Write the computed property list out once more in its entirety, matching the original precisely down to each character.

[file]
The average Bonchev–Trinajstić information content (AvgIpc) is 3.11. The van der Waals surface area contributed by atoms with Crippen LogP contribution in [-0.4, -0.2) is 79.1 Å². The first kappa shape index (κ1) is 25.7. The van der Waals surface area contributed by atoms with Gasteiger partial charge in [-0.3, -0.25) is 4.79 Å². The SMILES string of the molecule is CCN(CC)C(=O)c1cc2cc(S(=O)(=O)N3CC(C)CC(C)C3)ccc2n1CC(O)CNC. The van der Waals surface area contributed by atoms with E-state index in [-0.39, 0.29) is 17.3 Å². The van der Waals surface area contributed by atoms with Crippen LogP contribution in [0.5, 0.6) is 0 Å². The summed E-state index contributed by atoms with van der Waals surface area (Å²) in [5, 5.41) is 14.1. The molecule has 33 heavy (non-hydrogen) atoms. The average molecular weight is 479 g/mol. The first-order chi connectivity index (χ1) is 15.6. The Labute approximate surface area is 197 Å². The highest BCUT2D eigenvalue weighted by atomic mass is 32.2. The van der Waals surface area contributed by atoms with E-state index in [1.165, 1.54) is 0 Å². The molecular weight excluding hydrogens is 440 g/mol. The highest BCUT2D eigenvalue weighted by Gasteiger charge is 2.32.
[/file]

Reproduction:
The average Bonchev–Trinajstić information content (AvgIpc) is 3.11. The van der Waals surface area contributed by atoms with Crippen LogP contribution in [-0.4, -0.2) is 79.1 Å². The first kappa shape index (κ1) is 25.7. The van der Waals surface area contributed by atoms with Gasteiger partial charge in [-0.3, -0.25) is 4.79 Å². The SMILES string of the molecule is CCN(CC)C(=O)c1cc2cc(S(=O)(=O)N3CC(C)CC(C)C3)ccc2n1CC(O)CNC. The van der Waals surface area contributed by atoms with E-state index in [-0.39, 0.29) is 17.3 Å². The van der Waals surface area contributed by atoms with Crippen LogP contribution in [0.5, 0.6) is 0 Å². The summed E-state index contributed by atoms with van der Waals surface area (Å²) in [5, 5.41) is 14.1. The molecule has 33 heavy (non-hydrogen) atoms. The average molecular weight is 479 g/mol. The first-order chi connectivity index (χ1) is 15.6. The Labute approximate surface area is 197 Å². The highest BCUT2D eigenvalue weighted by atomic mass is 32.2. The van der Waals surface area contributed by atoms with E-state index in [1.165, 1.54) is 0 Å². The molecular weight excluding hydrogens is 440 g/mol. The highest BCUT2D eigenvalue weighted by Gasteiger charge is 2.32.